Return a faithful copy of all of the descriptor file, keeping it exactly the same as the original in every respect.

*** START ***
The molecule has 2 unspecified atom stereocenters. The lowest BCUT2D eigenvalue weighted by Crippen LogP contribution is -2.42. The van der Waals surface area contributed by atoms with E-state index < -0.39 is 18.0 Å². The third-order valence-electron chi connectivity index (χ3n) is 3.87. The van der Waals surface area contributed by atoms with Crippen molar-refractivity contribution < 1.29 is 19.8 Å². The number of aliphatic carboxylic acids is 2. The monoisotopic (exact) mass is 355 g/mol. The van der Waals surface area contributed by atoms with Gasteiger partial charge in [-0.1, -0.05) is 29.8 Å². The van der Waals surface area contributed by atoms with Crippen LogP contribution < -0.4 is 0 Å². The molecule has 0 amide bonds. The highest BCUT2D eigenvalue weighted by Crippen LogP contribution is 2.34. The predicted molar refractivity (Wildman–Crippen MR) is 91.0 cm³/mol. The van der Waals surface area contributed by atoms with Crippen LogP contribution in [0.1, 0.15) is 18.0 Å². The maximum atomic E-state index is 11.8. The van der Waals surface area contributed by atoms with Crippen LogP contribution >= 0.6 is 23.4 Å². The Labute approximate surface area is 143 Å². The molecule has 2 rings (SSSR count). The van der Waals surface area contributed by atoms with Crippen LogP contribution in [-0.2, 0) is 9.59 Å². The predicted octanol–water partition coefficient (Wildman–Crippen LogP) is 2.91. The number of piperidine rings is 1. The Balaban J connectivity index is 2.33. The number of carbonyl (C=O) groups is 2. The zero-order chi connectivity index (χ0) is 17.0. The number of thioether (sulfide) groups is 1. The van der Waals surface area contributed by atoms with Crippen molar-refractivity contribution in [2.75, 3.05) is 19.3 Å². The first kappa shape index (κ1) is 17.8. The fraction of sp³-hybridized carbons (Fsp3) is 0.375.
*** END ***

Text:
The molecule has 2 unspecified atom stereocenters. The lowest BCUT2D eigenvalue weighted by Crippen LogP contribution is -2.42. The van der Waals surface area contributed by atoms with E-state index < -0.39 is 18.0 Å². The third-order valence-electron chi connectivity index (χ3n) is 3.87. The van der Waals surface area contributed by atoms with Crippen molar-refractivity contribution < 1.29 is 19.8 Å². The number of aliphatic carboxylic acids is 2. The monoisotopic (exact) mass is 355 g/mol. The van der Waals surface area contributed by atoms with Gasteiger partial charge in [-0.1, -0.05) is 29.8 Å². The van der Waals surface area contributed by atoms with Crippen LogP contribution < -0.4 is 0 Å². The molecule has 0 amide bonds. The highest BCUT2D eigenvalue weighted by Crippen LogP contribution is 2.34. The predicted molar refractivity (Wildman–Crippen MR) is 91.0 cm³/mol. The van der Waals surface area contributed by atoms with Crippen LogP contribution in [0.1, 0.15) is 18.0 Å². The maximum atomic E-state index is 11.8. The van der Waals surface area contributed by atoms with Crippen LogP contribution >= 0.6 is 23.4 Å². The Labute approximate surface area is 143 Å². The molecule has 2 rings (SSSR count). The van der Waals surface area contributed by atoms with Crippen LogP contribution in [-0.2, 0) is 9.59 Å². The predicted octanol–water partition coefficient (Wildman–Crippen LogP) is 2.91. The number of piperidine rings is 1. The Balaban J connectivity index is 2.33. The number of carbonyl (C=O) groups is 2. The zero-order chi connectivity index (χ0) is 17.0. The number of thioether (sulfide) groups is 1. The van der Waals surface area contributed by atoms with Crippen molar-refractivity contribution in [2.75, 3.05) is 19.3 Å². The first kappa shape index (κ1) is 17.8. The fraction of sp³-hybridized carbons (Fsp3) is 0.375.